INDIA: Gates in India to push US firms

US Defence Secretary Robert Gates has arrived in Delhi on a two-day visit aimed at bolstering military ties and promoting US arms manufacturers.
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BBC News Online

US firms are competing with Russian and European rivals for a multi-billion dollar deal to sell India fighter jets.

Mr Gates has said he wants to "expand" India's
"significantly improved relationship" with the US. India has largely
relied on Russian arms imports.

India meanwhile says it successfully tested a new type of ballistic missile.

The nuclear-capable missile was launched from an
underwater platform off the south-eastern coast of India, a defence
ministry official told the AFP news agency.

The new missile is expected to serve a nuclear submarine being built by India.

'Best package'

Mr Gates is expected to spend his two-day visit lobbying
for US firms that hope to win a contract to supply India with 126 new
fighter jets.

US-based Lockheed and Boeing are competing for the deal, valued at between $10bn-$12bn.

Other firms fighting for the contract include Russia's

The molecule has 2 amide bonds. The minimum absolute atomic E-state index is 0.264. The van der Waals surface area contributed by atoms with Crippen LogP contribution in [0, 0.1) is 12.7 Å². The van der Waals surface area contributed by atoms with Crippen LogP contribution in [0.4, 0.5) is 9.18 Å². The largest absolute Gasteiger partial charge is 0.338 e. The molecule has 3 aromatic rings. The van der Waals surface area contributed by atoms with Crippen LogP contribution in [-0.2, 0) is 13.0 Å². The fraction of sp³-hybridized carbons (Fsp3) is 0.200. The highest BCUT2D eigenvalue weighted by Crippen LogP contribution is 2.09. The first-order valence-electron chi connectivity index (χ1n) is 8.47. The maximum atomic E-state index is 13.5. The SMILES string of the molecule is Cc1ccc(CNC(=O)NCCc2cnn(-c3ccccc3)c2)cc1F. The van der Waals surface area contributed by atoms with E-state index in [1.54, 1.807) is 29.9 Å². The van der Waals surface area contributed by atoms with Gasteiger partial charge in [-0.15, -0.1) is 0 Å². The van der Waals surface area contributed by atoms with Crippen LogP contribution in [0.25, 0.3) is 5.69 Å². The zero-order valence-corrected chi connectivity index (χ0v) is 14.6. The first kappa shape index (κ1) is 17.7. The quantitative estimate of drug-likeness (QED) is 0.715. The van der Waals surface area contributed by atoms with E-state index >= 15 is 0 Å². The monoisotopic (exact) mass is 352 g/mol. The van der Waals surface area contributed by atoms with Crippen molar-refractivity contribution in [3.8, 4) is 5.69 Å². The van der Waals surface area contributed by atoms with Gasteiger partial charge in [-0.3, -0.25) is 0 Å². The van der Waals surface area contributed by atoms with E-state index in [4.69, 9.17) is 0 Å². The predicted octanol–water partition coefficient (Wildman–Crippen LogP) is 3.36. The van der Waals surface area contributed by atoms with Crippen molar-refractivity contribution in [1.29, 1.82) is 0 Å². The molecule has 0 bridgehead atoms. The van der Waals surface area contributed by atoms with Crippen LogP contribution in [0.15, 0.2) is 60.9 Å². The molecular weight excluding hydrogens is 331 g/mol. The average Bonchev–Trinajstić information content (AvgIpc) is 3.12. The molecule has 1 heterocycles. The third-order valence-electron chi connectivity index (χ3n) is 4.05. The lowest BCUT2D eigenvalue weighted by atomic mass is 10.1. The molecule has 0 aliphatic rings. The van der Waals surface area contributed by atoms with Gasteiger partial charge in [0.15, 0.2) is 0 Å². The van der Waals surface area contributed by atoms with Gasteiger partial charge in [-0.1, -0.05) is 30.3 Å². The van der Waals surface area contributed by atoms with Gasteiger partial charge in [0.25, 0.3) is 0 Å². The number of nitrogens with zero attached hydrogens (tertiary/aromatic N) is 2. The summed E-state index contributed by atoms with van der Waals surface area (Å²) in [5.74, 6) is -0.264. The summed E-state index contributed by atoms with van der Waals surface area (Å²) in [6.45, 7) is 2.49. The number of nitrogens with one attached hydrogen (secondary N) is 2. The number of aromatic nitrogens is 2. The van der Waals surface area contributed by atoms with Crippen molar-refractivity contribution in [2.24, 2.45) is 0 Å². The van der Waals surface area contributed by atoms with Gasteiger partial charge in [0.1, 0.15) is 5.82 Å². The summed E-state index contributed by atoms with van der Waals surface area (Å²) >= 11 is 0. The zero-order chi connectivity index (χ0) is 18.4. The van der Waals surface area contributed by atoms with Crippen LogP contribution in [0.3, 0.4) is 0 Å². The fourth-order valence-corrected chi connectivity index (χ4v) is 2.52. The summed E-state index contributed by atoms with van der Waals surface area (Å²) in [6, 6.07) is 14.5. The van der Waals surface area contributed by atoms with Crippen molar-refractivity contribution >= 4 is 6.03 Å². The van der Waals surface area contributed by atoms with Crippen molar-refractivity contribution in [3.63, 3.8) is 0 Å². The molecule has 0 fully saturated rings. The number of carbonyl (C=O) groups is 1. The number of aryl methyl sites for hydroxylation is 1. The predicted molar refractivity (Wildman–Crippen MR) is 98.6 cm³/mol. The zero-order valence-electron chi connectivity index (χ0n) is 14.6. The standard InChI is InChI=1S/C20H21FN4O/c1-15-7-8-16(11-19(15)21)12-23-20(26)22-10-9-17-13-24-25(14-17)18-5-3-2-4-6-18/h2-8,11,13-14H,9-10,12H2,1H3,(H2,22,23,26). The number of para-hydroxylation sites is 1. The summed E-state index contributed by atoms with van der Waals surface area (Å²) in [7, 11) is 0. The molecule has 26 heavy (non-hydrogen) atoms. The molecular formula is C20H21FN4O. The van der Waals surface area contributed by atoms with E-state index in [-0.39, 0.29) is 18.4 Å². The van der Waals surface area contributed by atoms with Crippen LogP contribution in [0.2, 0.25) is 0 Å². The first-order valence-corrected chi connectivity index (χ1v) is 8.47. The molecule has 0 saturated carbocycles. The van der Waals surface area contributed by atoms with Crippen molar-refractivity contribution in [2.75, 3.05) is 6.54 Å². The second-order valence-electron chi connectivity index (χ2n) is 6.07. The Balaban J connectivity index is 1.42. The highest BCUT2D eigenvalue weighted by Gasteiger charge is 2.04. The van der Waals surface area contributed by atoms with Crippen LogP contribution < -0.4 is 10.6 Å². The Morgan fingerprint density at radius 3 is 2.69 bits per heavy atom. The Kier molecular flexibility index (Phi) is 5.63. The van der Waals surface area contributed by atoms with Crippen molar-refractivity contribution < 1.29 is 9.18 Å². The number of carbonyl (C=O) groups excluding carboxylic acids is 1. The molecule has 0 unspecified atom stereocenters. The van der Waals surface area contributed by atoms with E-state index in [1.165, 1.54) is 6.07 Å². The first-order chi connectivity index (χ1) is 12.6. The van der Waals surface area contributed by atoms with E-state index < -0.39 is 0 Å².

Mig, France's Dassault, Sweden's Saab and the Eurofighter consortium of
British, German, Italian and Spanish companies.

The deadline for the bids expires next week.

A US official told Reuters news agency Mr Gates would
aim to show that Americans offered not only the best product but the
best maintenance package too.

US firms "operate with integrity", the official said,
"which is different than what India has seen with other partners in the
world".

Nuclear deal

Speaking before his visit, Mr Gates said the improved
relationship between India and US had been one of the most significant
changes since he was last in government 15 years ago.

"I want to see what we can do to not only strengthen that [relationship] but perhaps expand it in other ways," he said.

Defence co-operation between India and the US has
increased dramatically since the end of the Cold War, with both
countries seemingly driven by a desire to check China's growing
military influence.

India earlier this month agreed a $1bn deal to buy military transport aircraft from US firm Lockheed Martin.

However, a key deal that would see the US supply India
with nuclear technology for civilian uses has yet to be approved by
India.

The deal, which would end a three-decade US ban on
nuclear exports to India, is opposed by the Indian government's
communist allies.

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